Snake Eater – The Monksville Chronicles (23/124)

Birds of Prey

Two beings inhabit The Dome.
They are Barciro and The Wikler.

Snake Eater

The flight to Queen Jemcis’s perch is a long one, longer than the flight to Green Turtle Pond, but King Beuto does not tire. He has eaten well on this day and has plenty of energy to spare. The river’s flow falters in strength as it approaches the source, frothy rapids replaced with gentle waterfalls over rocks covered in green moss.

High Queen Jemcis sees him approaching and tears the last leg off the dead ‘munkie at her feet. She throws it up in the air and, as King Beuto lands, the leg falls into her insatiable pit of a mouth. She swallows the morsel whole.

King Beuto bows upon landing, sending, ‘My queen.’

‘Snake Eater,’ she replies, piercing the ‘munkie’s belly and starting in on its guts. ‘Have you given the orders?’

‘Indeed; the brother scouts are to scan the Northern Leg of Monksville and take note of where the vultures and dayguard are positioned. They’ll return through The Sticks an–’

‘And shall they report to me, Beuto?’

‘To us, yes; they’re meant to return via the river and come directly here with their findings, and also a portion of any kills they might make saved specially for you, of course.’

The Red Hawkess sends naught for more than a few moments, her attention stolen by the second sac’d rodent she’s consumed today. She means to have another one by high noon, and twice as many before the day is done.

Then, ‘And what of you, Beuto? What occupies your time on this autumn day?’

Beuto takes a step backwards, his eyes flickering with black flames of doubt. Then he corrects, sending, ‘I shall do what I always do, my queen: scour the river and the forest alike in search of snakes. I’ve already taken one today, and one should last me for a few shinesets at least, but one cannot eat too much in these days of famine, as I’m sure you’d agree.’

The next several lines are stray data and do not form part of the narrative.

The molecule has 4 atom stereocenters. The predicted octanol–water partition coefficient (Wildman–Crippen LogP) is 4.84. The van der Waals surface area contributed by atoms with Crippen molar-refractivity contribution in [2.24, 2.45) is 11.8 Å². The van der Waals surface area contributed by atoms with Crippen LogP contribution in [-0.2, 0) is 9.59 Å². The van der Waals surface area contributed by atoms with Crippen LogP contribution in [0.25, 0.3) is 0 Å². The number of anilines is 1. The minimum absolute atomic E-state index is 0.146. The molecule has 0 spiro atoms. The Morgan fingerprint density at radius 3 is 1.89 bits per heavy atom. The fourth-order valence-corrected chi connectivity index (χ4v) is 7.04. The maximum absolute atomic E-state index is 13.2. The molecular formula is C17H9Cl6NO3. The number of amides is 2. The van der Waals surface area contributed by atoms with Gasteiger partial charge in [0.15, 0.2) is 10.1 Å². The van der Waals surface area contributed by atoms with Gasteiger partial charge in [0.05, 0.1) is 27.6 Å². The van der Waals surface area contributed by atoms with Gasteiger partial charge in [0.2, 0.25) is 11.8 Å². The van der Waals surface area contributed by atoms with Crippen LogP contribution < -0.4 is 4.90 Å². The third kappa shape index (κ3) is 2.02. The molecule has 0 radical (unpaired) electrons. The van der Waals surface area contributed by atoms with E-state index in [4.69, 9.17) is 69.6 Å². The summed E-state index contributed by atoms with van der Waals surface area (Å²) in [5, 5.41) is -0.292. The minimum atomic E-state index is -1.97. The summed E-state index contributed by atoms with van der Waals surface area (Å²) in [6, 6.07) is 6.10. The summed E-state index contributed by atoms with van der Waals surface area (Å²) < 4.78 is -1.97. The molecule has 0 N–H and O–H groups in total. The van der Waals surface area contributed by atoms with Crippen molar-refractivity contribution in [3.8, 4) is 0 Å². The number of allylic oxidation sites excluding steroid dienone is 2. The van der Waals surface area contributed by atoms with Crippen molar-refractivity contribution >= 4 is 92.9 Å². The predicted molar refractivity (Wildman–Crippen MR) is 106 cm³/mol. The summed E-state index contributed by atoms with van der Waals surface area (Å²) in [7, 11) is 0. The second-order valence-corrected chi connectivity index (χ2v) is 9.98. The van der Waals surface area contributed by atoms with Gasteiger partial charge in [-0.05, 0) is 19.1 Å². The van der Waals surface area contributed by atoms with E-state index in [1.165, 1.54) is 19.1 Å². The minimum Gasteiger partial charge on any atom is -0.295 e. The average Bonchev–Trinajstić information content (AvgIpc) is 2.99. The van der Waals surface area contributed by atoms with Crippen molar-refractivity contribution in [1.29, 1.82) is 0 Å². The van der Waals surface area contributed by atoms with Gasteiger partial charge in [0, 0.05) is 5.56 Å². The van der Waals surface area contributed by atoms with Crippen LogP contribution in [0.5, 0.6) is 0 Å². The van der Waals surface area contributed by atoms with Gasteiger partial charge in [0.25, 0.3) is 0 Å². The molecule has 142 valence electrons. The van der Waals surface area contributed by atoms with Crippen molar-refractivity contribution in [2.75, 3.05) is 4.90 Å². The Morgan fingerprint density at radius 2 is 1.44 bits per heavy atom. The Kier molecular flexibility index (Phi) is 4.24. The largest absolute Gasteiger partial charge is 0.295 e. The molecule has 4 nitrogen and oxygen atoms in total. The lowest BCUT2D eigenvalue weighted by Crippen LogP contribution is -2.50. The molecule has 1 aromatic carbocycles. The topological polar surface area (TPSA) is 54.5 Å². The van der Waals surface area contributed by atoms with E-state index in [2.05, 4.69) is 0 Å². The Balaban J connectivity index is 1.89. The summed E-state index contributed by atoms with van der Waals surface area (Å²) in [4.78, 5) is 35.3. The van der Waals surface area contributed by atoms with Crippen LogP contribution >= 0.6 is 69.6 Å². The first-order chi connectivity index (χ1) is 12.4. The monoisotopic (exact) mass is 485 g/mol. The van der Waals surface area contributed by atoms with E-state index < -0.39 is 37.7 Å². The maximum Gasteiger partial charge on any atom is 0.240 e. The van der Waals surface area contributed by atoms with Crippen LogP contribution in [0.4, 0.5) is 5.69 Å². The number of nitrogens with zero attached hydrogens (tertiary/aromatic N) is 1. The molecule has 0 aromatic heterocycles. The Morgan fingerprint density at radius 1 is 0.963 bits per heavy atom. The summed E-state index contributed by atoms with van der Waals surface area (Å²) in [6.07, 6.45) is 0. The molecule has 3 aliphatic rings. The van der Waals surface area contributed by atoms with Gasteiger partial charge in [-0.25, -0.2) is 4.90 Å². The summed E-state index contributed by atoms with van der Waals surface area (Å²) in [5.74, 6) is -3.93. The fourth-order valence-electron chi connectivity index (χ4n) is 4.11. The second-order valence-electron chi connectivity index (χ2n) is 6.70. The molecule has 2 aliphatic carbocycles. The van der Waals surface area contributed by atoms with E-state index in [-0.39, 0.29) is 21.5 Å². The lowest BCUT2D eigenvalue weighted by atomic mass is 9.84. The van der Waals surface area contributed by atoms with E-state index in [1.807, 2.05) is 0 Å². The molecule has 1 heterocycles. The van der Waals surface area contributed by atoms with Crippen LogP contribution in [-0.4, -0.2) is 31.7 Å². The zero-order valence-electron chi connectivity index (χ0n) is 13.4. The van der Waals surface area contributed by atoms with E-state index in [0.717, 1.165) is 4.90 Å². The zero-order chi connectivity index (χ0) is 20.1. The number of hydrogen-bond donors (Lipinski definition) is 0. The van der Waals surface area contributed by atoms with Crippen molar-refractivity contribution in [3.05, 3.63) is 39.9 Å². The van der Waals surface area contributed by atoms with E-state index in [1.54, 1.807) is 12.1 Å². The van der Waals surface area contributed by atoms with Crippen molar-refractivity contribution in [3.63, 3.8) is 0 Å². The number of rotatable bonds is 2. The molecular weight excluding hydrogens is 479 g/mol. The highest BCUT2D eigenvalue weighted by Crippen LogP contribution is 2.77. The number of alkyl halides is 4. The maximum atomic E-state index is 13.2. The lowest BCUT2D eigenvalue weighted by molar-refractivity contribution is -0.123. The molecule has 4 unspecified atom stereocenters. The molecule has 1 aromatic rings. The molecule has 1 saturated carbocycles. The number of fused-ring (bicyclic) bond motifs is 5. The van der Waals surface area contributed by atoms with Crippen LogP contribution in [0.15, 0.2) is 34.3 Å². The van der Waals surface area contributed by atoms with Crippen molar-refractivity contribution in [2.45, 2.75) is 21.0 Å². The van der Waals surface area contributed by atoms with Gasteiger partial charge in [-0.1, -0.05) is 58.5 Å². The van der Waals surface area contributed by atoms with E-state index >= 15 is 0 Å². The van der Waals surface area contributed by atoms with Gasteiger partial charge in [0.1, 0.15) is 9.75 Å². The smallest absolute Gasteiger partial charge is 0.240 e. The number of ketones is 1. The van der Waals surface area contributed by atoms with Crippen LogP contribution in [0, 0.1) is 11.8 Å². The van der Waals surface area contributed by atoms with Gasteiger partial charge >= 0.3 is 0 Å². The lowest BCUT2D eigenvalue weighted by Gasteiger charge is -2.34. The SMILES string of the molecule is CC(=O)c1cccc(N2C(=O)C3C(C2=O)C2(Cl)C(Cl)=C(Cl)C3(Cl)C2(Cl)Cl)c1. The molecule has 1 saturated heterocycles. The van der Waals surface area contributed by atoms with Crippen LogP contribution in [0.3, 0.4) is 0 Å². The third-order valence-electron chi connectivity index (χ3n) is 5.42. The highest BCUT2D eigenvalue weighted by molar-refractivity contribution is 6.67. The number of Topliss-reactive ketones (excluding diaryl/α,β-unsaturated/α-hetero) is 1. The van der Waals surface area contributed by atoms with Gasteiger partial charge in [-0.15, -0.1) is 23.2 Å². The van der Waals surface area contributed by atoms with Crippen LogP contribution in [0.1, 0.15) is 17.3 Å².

What remains of the ‘munkie’s innards slides down the hawk queen’s throat. ‘And if you find no snakes?’

King Beuto’s brow furrows. ‘There are always snakes to be found, my queen. What is this ab–’

A shrill war cry explodes from behind Queen Jemcis’s nest. Beuto bends at the knees in reaction, but the queen makes not a move.

‘Jemcis, what was–’

‘Perhaps there are… but perhaps the snakes shall be eaten by another.’

‘My queen, you must be mistaken. No other hawk is capable of the feat; I and I alone was born with the gift to slay the legless bastards.’

Queen Jemcis kees softly then, as if to address a mere hatchling. ‘The gift, you say? That’s charming, Beuto, as charming as your habit of calling me your queen. You kill the snakes well enough, but do you share your winnings? Do you offer the hawk queen a piece of your morsels? Do you offer any to my subjects who flap their empty bellies across Monksville and back for you? You do not, and you shall not. You will never have the chance to make your mistake again.’

Hawk King Beuto backs two steps this time, spanning his wings and shrieking with rage. ‘How dare you send such vituperation, and with a belly full of sac’d ‘munkie! ‘Munkie which hasn’t been tasted by half the hawks in my flock since the summer!’

Your flock?’ she challenges, rising from the nest and gripping the rim with her talons. Her stained talons, the hue matching that of her tail.

‘Yes, my flock. You may not remember – or do you purposely forget? – this flock was long established before you lucked upon it in the forest that day. Before you were so graciously welcomed into it. We were doing perfectly well for ourselves before you–’

‘Before I woke your oblivious tail up and forced you to abandon Green Turtle Pond? The food had run out ages before we migrated, Beuto, and solely because of your inability to manage who eats and when. A hawk or two may perish with every rise of the great shine in present days, I will not deny that, but when you alone held perch over this flock? Dozens fell dead to the forest floor with every set of the great shine, and those that fell into the pond? Opportunities for sustenance stolen from the open beaks of desperate hawks by the shelled cretin buried in the pond’s muddy bottom. The very cretin you refused to take action against!’

‘How dare yo–’

[to be cont’d]

This has been the beginning of the seventh subchapter of the second chapter of The Monksville Chronicles. Here is everything you need to know about it:

The Monksville Chronicles

I’ve written a few other books, too. Click here to see the list.

The Hillside Commons has a Facebook page. Here’s that.

If you’re there, hypothetical reader, thank you for being there. From this day on, we move forever forward~

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